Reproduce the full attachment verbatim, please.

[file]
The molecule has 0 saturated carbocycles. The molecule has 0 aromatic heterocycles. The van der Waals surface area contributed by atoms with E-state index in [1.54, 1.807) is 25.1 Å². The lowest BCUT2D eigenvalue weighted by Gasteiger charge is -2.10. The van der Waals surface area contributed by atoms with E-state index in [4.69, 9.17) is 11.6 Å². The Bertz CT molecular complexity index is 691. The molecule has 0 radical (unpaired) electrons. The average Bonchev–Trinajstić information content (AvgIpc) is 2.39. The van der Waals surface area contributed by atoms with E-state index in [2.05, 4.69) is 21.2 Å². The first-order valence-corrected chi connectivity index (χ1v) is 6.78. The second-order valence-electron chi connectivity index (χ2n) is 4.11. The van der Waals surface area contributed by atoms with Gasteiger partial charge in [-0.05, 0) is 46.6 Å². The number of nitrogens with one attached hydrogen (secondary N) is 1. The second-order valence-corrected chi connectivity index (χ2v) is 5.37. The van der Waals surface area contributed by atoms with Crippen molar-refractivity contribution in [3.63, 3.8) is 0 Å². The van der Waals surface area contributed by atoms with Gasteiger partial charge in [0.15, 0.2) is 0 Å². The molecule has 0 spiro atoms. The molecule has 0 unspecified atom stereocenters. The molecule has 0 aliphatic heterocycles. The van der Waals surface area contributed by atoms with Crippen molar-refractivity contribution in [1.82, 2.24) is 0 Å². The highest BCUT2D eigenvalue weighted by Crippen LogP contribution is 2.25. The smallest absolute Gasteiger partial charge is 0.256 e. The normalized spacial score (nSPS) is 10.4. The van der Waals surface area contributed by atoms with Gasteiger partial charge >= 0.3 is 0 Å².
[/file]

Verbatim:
The molecule has 0 saturated carbocycles. The molecule has 0 aromatic heterocycles. The van der Waals surface area contributed by atoms with E-state index in [1.54, 1.807) is 25.1 Å². The lowest BCUT2D eigenvalue weighted by Gasteiger charge is -2.10. The van der Waals surface area contributed by atoms with E-state index in [4.69, 9.17) is 11.6 Å². The Bertz CT molecular complexity index is 691. The molecule has 0 radical (unpaired) electrons. The average Bonchev–Trinajstić information content (AvgIpc) is 2.39. The van der Waals surface area contributed by atoms with E-state index in [2.05, 4.69) is 21.2 Å². The first-order valence-corrected chi connectivity index (χ1v) is 6.78. The second-order valence-electron chi connectivity index (χ2n) is 4.11. The van der Waals surface area contributed by atoms with Gasteiger partial charge in [-0.05, 0) is 46.6 Å². The number of nitrogens with one attached hydrogen (secondary N) is 1. The second-order valence-corrected chi connectivity index (χ2v) is 5.37. The van der Waals surface area contributed by atoms with Crippen molar-refractivity contribution in [3.63, 3.8) is 0 Å². The van der Waals surface area contributed by atoms with Gasteiger partial charge in [0.15, 0.2) is 0 Å². The molecule has 0 spiro atoms. The molecule has 0 unspecified atom stereocenters. The molecule has 0 aliphatic heterocycles. The van der Waals surface area contributed by atoms with Crippen molar-refractivity contribution in [1.82, 2.24) is 0 Å². The highest BCUT2D eigenvalue weighted by Crippen LogP contribution is 2.25. The smallest absolute Gasteiger partial charge is 0.256 e. The normalized spacial score (nSPS) is 10.4. The van der Waals surface area contributed by atoms with Gasteiger partial charge >= 0.3 is 0 Å².